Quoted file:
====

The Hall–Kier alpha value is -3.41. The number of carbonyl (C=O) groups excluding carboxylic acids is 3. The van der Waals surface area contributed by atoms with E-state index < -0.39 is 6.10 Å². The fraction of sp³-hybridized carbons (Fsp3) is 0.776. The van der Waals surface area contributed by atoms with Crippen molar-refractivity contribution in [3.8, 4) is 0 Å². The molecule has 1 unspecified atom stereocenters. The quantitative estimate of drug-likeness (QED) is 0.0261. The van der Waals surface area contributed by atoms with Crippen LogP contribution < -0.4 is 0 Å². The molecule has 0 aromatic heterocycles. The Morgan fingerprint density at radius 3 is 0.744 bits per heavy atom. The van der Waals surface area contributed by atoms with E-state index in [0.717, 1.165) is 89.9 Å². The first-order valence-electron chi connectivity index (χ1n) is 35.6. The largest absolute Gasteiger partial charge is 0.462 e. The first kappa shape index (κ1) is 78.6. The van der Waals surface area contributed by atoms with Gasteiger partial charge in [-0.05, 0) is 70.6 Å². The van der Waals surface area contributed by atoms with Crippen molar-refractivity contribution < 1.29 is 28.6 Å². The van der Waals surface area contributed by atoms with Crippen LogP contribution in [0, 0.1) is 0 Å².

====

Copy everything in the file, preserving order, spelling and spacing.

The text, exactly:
The Hall–Kier alpha value is -3.41. The number of carbonyl (C=O) groups excluding carboxylic acids is 3. The van der Waals surface area contributed by atoms with E-state index < -0.39 is 6.10 Å². The fraction of sp³-hybridized carbons (Fsp3) is 0.776. The van der Waals surface area contributed by atoms with Crippen molar-refractivity contribution in [3.8, 4) is 0 Å². The molecule has 1 unspecified atom stereocenters. The quantitative estimate of drug-likeness (QED) is 0.0261. The van der Waals surface area contributed by atoms with Crippen LogP contribution < -0.4 is 0 Å². The molecule has 0 aromatic heterocycles. The Morgan fingerprint density at radius 3 is 0.744 bits per heavy atom. The van der Waals surface area contributed by atoms with E-state index in [0.717, 1.165) is 89.9 Å². The first-order valence-electron chi connectivity index (χ1n) is 35.6. The largest absolute Gasteiger partial charge is 0.462 e. The first kappa shape index (κ1) is 78.6. The van der Waals surface area contributed by atoms with Gasteiger partial charge in [-0.05, 0) is 70.6 Å². The van der Waals surface area contributed by atoms with Crippen molar-refractivity contribution < 1.29 is 28.6 Å². The van der Waals surface area contributed by atoms with Crippen LogP contribution in [0, 0.1) is 0 Å².